Why is ending gender-based violence and discrimination important?
As many as 1 in 4 women, 1 in 16 men, and 1 in 4 trans-identified individuals are sexually assaulted during their time in college. The University of Iowa is dedicated to eliminating gender-based violence and discrimination on campus, and we believe this can be accomplished, in part, by addressing how we collectively think about gender-based violence and discrimination. In essence, understanding and examining the cultural context in which gender-based violence and discrimination is trivialized, tolerated, and normalized is key in prevention education efforts and programming to address this issue. Specifically, prevention education efforts and programming provide opportunities to uncover the many ways violent culture on campus persists and is reinforced through our interactions. Commonly referred to as rape culture, or the practices, attitudes, and norms that excuse gender-based violence and discrimination, manifests in myriad ways including victim-blaming statements, trivializing violence against marginalized groups, lack of bystander intervention, and sexual objection.
Campus Education Subcommittee (CES)
The University of Iowa Anti-Violence Coalition (AVC) is a multidisciplinary team, facilitated by the Title IX Gender Equity unit, in the Office of Institutional Equity, that works to ensure a coordinated community response to prevention and intervention of sexual misconduct, dating/domestic violence, and stalking. The Campus Education Subcommittee (CES) was created in 2011 as a subcommittee of the Coalition. It is comprised of members representing violence prevention educators across campus.
The Campus Education Subcommittee (CES) works collaboratively to address this larger systemic problem by providing the campus community with language to contextualize the problem of gender-based violence and discrimination, the knowledge of sexual misconduct, dating/domestic violence, and stalking policies, and the tools to think critically about solutions to the issue.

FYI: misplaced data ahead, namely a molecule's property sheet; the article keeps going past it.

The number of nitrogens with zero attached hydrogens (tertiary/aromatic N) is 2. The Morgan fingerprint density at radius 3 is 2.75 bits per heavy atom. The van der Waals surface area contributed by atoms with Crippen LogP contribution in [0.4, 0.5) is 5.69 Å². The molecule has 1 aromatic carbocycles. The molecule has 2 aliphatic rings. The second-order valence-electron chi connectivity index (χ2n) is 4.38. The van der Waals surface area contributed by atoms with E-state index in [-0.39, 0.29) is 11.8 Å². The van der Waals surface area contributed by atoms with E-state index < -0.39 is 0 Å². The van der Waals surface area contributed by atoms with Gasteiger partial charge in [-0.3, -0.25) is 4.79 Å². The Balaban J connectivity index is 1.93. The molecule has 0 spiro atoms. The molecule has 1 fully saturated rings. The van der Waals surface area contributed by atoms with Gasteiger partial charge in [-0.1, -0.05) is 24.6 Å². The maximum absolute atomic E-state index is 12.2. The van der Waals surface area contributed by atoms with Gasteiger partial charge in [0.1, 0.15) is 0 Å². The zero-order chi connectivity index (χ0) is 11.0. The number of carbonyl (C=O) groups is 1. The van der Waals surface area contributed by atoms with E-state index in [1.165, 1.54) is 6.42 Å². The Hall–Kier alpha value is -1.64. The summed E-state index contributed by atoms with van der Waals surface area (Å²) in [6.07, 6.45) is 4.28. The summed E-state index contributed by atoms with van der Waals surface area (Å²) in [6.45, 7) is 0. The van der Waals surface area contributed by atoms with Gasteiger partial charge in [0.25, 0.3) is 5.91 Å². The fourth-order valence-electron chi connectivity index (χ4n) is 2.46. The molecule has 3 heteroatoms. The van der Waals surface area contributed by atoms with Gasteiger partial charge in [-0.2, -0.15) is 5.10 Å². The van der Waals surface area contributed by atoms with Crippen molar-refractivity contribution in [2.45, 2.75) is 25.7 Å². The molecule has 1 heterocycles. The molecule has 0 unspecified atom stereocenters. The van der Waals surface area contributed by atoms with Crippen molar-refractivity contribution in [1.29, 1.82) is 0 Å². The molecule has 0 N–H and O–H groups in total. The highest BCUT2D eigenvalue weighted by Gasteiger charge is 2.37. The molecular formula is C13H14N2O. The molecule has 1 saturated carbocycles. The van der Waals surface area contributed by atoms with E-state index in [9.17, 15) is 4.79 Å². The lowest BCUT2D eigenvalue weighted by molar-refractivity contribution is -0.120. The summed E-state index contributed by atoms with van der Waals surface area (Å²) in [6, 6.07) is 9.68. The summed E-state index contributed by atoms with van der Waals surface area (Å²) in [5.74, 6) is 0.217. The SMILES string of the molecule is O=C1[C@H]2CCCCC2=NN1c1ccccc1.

The work conducted by CES ensures that survivors are supported, perpetrators are held accountable, and that allies of all genders are included in the process.
The Campus Education Subcommittee engages in multidisciplinary collaboration to advance comprehensive, evidence-informed prevention education strategies to end gender-based violence and discrimination in the campus community.
See updated list of CES Membership
Violence Prevention Team
The University of Iowa has three full-time violence prevention education specialists, housed in the Women's Resource & Action Center and RVAP, who develop curriculum, facilitate workshops, and train peer leaders to provide workshops on bystander intervention, consent, and healthy relationships. Student Wellness is a key partner in prevention, as coordinator of the mandated online education program for incoming students as well as being the principle driver of alcohol harm reduction initiatives and sexual health programming.
For information about policy workshops contact the Title IX Gender Equity unit of the Office of Institutional Equity. Contact the Department of Public Safety for information about current self defense offerings.
Other partners in prevention education can be identified by their participation and commitment to the Campus Education Subcommittee.